Think of SSH keys as encryption or cryptographic keys that is similar to passwords but does not need the manual input of character based passwords. In this method, a pair of keys is made prior to authentication – one private another public. The private key is obviously kept secret and is in the hands of the user while the public key can be shared with any user.
The first step in authentication is to broadcast the public key on a server. The moment any user connects to this server having the public key, the client is asked for a private key associated with the public key. Clients who can provide the specific secret private key are granted access and those who cannot are denied access.
Why Are They Secure?
SSH is entirely encrypted meaning that there is no way a malicious user can gain access to a server. With passwords, brute force attack is easy as it simply takes modern computing power and runs a number of possible answers until one clicks into place. But, with SSH authentication, you need not use password protection and thus bypass the possibility of brute force attacks. Moreover, because SSH keys contain more data than a menial password, the chances of cracking is significantly lower. Algorithms are used to make uncrackable keys.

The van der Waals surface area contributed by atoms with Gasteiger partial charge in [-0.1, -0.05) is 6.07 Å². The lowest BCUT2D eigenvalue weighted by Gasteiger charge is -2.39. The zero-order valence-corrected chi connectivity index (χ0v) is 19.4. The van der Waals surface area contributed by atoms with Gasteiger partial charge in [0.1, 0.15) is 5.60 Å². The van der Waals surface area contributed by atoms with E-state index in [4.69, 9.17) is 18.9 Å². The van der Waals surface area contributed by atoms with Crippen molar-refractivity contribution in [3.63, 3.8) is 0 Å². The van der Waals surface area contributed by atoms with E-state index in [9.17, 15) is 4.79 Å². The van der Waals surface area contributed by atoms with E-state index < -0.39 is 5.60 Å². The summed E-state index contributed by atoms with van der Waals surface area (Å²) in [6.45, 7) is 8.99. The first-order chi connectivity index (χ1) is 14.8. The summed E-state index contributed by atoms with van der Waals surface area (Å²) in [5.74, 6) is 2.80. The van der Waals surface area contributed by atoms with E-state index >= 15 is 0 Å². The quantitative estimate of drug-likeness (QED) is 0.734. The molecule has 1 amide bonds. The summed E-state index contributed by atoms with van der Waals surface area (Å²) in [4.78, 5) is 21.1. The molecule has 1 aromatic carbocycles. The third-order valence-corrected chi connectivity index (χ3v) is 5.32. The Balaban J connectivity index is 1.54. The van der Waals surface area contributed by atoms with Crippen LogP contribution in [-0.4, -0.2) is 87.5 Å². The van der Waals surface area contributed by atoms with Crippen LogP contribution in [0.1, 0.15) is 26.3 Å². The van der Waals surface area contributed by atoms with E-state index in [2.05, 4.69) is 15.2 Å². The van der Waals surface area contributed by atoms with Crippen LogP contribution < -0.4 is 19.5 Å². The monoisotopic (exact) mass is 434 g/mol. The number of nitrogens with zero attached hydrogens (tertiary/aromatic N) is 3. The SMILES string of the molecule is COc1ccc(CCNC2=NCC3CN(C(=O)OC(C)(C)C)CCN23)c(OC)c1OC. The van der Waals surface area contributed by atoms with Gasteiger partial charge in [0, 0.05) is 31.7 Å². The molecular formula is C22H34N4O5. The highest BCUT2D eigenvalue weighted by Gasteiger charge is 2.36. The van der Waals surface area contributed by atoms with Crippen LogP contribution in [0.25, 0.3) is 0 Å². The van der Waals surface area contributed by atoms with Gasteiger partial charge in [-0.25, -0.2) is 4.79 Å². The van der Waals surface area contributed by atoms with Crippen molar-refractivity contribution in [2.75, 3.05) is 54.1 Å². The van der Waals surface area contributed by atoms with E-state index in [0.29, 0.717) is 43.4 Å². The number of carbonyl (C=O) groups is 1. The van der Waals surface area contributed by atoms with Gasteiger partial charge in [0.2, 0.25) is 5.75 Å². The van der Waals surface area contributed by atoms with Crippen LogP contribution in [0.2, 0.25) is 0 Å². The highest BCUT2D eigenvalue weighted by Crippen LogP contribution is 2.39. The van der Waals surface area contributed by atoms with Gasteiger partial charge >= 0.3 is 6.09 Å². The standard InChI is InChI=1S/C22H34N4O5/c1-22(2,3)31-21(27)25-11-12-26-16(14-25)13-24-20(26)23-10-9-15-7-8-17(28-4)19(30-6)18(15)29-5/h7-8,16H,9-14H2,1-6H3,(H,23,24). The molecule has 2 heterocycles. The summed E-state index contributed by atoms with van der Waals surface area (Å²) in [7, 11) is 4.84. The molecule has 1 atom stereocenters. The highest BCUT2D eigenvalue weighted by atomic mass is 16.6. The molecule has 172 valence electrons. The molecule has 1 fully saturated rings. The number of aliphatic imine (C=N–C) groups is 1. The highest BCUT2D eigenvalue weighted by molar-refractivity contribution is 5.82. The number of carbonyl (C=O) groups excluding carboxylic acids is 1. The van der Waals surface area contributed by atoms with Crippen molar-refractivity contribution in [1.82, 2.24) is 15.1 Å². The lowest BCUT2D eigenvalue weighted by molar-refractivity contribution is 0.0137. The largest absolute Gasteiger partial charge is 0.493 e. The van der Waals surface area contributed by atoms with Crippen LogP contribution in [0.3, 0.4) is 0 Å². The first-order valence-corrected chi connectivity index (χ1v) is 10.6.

Is It Hard to Implement?
No not at all. They are simple to set up on a Unix or Linux server. All you do is generate the pair of SSH keys on your device and then transfer the public key over to the server. That is it.